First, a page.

An important running term, the Achilles tendon is the large tendon at the back of your ankle that connects your calf muscles to your heel bone.
Anaerobic Threshold (AT)
The level of activity at which the aerobic energy system is unable to meet most of the body's needs.
Curved construction with an arched contour that hugs the foot.
Generic term for abdominal muscles.
Movement of a limb away from the midline of the body. The midline is an imaginary line that effectively cuts the body in half vertically.
Movement of the limbs toward the midline of the body. The midline is an imaginary line that effectively cuts the body in half vertically.
Specifically, it means "with oxygen" and refers to exercise that takes in and uses oxygen. This is true for most aerobic exercises (using the heart and lungs). Examples are walking, jogging, rowing and swimming.
A group aerobic exercise performed in a gymnasium or studio under the guidance of a trainer, often to the beat of music.
Aerobic Threshold (AeT)
The point during exercise where lactic acid builds up in the bloodstream.
Specifically, the term “anaerobic” refers to exercise performed without the use of oxygen. Anaerobic exercise is very strenuous and is limited to very short movements such as very short sprints. hydration
A type of low-intensity group aerobic exercise performed in a swimming pool that includes a full-body workout similar to an aerobics class.
A form of personal health and fitness assessment that consists of questionnaires. muscle strength, aerobic, or flexibility tests; blood pressure measurements; resting heart rate measurements; or other types of medical tests. It is typically performed as part of an introductory session at the gym.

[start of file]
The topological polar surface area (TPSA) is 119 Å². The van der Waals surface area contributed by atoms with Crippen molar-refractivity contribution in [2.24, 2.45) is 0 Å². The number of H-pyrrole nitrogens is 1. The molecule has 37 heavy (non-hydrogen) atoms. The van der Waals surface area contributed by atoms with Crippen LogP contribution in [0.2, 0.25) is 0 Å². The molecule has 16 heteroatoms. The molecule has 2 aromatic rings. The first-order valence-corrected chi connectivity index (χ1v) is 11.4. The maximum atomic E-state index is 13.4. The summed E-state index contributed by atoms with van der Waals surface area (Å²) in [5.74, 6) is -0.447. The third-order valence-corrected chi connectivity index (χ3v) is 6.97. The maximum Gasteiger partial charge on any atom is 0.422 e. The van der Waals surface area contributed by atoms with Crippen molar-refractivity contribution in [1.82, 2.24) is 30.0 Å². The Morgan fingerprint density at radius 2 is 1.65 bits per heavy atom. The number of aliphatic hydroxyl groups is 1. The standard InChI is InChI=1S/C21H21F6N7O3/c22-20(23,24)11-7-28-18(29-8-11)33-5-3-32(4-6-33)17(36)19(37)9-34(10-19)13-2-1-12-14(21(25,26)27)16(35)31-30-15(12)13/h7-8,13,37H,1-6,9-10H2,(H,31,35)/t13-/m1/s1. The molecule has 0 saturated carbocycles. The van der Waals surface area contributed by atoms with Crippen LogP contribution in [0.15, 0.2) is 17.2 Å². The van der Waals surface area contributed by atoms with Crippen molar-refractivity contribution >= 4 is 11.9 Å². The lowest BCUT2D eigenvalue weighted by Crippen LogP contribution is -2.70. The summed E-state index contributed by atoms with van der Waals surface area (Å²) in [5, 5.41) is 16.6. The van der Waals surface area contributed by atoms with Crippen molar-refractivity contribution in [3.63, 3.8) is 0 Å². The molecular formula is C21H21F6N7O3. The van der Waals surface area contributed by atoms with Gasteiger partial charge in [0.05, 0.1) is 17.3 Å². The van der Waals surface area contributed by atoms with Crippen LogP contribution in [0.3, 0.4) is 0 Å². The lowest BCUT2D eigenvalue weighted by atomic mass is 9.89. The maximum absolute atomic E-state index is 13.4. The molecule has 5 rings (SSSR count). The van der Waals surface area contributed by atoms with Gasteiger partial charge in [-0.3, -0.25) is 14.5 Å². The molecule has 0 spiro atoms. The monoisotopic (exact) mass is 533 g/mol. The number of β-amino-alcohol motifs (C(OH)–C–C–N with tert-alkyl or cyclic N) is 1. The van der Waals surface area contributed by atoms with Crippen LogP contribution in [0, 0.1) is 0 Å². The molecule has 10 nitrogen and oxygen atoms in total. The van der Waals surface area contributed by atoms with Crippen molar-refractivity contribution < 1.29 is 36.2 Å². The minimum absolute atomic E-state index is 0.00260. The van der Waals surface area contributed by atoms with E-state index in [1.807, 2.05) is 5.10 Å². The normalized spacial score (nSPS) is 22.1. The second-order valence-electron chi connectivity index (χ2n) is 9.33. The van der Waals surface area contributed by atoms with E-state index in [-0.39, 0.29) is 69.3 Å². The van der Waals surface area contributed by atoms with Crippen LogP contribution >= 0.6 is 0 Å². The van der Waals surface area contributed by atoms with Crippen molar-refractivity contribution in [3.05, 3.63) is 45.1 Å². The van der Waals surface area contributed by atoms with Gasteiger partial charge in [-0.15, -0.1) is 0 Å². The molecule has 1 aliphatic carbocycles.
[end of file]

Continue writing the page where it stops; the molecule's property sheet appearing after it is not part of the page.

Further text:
There are 20 amino acids, 8 of which are "essential" amino acids. This means that your body cannot make amino acids, so you must get them from your diet.
These are the good guys who protect against free radical damage by donating his one of their own electrons, stabilizing free radicals and making them less reactive. B.
This running term sounds complicated, but simply refers to the application of physics and mechanics to the study of motion.
A bouncing, dynamic, jerky movement that is generally considered useless and can lead to injury.
A steel bar, usually 6 to 7 feet long, with steel discs attached to each end. Main item for strength training.
basal metabolic rate (BMR)
The rate at which the body burns calories at rest. Bank
A narrow padded platform, usually with an adjustable backrest, used for various resistance training exercises.
A general term for the muscles on the front of the upper arm.
An aerobic fitness test in which you completed a shuttle run (i.e., running back and forth) over a distance of 20 meters to obtain an estimate of your VO2max. Also called a "multi-level fitness test".
blood pressure (BP)
The pressure that the heart exerts on the walls of blood vessels. Expressed as a ratio. For example, 120/80. The first number (120) is the "systolic pressure", or the pressure the heart exerts as it pushes blood into the arteries, and the second number (80) is the "diastolic pressure", the pressure when the heart expands. at rest.
A tube that carries blood to and from all parts of the body. The three main types of blood vessels are arteries, veins and capillaries.
body fat scale
A machine that determines the percentage of body fat, lean tissue, and water in the body by sending small electrical currents through the feet and often the hands. boot camp
high-intensity group-based circuit training, i.e.
Buzz, R. (2023). Glossary | realbuzz.com. Realbuzz. Retrieved February 6, 2023, from https://www.realbuzz.com/glossary/glossary-of-health-and-fitness-terms-a-z/